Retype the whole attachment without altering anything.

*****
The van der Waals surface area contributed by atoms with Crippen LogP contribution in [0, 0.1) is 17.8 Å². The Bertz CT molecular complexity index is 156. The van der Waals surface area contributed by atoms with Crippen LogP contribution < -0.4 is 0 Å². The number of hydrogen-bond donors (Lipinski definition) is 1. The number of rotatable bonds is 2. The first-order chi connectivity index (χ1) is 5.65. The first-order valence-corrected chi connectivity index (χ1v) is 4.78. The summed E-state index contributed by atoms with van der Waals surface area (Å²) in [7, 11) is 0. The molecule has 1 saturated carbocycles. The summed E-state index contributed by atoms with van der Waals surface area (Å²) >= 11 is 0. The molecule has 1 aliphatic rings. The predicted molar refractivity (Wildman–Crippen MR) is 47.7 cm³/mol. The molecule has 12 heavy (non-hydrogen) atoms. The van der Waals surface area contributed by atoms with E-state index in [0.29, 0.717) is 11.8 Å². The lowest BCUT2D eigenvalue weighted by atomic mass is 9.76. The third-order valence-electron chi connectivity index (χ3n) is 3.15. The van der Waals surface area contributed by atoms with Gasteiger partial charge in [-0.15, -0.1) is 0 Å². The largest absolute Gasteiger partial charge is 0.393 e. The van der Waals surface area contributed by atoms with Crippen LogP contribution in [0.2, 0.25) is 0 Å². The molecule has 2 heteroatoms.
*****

The van der Waals surface area contributed by atoms with Crippen LogP contribution in [0, 0.1) is 17.8 Å². The Bertz CT molecular complexity index is 156. The van der Waals surface area contributed by atoms with Crippen LogP contribution < -0.4 is 0 Å². The number of hydrogen-bond donors (Lipinski definition) is 1. The number of rotatable bonds is 2. The first-order chi connectivity index (χ1) is 5.65. The first-order valence-corrected chi connectivity index (χ1v) is 4.78. The summed E-state index contributed by atoms with van der Waals surface area (Å²) in [7, 11) is 0. The molecule has 1 saturated carbocycles. The summed E-state index contributed by atoms with van der Waals surface area (Å²) >= 11 is 0. The molecule has 1 aliphatic rings. The predicted molar refractivity (Wildman–Crippen MR) is 47.7 cm³/mol. The molecule has 12 heavy (non-hydrogen) atoms. The van der Waals surface area contributed by atoms with E-state index in [0.29, 0.717) is 11.8 Å². The lowest BCUT2D eigenvalue weighted by atomic mass is 9.76. The third-order valence-electron chi connectivity index (χ3n) is 3.15. The van der Waals surface area contributed by atoms with Gasteiger partial charge in [-0.15, -0.1) is 0 Å². The largest absolute Gasteiger partial charge is 0.393 e. The van der Waals surface area contributed by atoms with Crippen LogP contribution in [0.2, 0.25) is 0 Å². The molecule has 2 heteroatoms.